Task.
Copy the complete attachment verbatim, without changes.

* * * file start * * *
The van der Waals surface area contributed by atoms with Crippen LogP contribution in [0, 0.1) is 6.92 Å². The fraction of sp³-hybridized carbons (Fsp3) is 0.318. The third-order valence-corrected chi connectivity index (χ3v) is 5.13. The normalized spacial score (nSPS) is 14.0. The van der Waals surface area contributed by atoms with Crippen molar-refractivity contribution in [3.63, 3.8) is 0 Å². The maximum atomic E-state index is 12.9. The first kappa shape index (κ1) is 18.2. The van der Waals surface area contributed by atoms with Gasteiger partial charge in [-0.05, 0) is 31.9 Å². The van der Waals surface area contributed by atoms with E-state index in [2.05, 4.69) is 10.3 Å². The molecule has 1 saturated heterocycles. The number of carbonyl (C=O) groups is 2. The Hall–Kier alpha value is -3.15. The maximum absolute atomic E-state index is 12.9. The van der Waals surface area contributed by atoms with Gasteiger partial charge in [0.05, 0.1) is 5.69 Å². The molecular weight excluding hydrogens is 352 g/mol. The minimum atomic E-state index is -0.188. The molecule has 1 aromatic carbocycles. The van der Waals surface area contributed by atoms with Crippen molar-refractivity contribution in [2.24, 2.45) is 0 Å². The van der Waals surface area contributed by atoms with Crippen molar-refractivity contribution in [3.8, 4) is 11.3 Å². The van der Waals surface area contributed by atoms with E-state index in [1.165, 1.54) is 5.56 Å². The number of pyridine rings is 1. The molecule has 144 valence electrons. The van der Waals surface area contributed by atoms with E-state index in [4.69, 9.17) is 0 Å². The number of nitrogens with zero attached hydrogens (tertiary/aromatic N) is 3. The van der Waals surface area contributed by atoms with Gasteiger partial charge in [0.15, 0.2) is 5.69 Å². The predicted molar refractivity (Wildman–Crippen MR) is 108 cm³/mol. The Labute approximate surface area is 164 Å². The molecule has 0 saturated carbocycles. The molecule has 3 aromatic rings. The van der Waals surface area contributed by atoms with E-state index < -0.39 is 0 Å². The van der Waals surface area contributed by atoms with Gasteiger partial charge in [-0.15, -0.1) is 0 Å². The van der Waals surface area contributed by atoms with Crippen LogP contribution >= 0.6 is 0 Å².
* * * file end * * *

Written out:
The van der Waals surface area contributed by atoms with Crippen LogP contribution in [0, 0.1) is 6.92 Å². The fraction of sp³-hybridized carbons (Fsp3) is 0.318. The third-order valence-corrected chi connectivity index (χ3v) is 5.13. The normalized spacial score (nSPS) is 14.0. The van der Waals surface area contributed by atoms with Crippen molar-refractivity contribution in [3.63, 3.8) is 0 Å². The maximum atomic E-state index is 12.9. The first kappa shape index (κ1) is 18.2. The van der Waals surface area contributed by atoms with Gasteiger partial charge in [-0.05, 0) is 31.9 Å². The van der Waals surface area contributed by atoms with E-state index in [2.05, 4.69) is 10.3 Å². The molecule has 1 saturated heterocycles. The number of carbonyl (C=O) groups is 2. The Hall–Kier alpha value is -3.15. The maximum absolute atomic E-state index is 12.9. The van der Waals surface area contributed by atoms with Gasteiger partial charge in [0.05, 0.1) is 5.69 Å². The molecular weight excluding hydrogens is 352 g/mol. The minimum atomic E-state index is -0.188. The molecule has 1 aromatic carbocycles. The van der Waals surface area contributed by atoms with Crippen molar-refractivity contribution in [2.24, 2.45) is 0 Å². The van der Waals surface area contributed by atoms with Crippen molar-refractivity contribution in [3.8, 4) is 11.3 Å². The van der Waals surface area contributed by atoms with E-state index in [1.165, 1.54) is 5.56 Å². The number of pyridine rings is 1. The molecule has 144 valence electrons. The van der Waals surface area contributed by atoms with E-state index in [4.69, 9.17) is 0 Å². The number of nitrogens with zero attached hydrogens (tertiary/aromatic N) is 3. The van der Waals surface area contributed by atoms with Gasteiger partial charge in [0.15, 0.2) is 5.69 Å². The predicted molar refractivity (Wildman–Crippen MR) is 108 cm³/mol. The Labute approximate surface area is 164 Å². The molecule has 0 saturated carbocycles. The molecule has 3 aromatic rings. The van der Waals surface area contributed by atoms with E-state index < -0.39 is 0 Å². The van der Waals surface area contributed by atoms with Gasteiger partial charge in [-0.15, -0.1) is 0 Å². The van der Waals surface area contributed by atoms with Crippen LogP contribution >= 0.6 is 0 Å².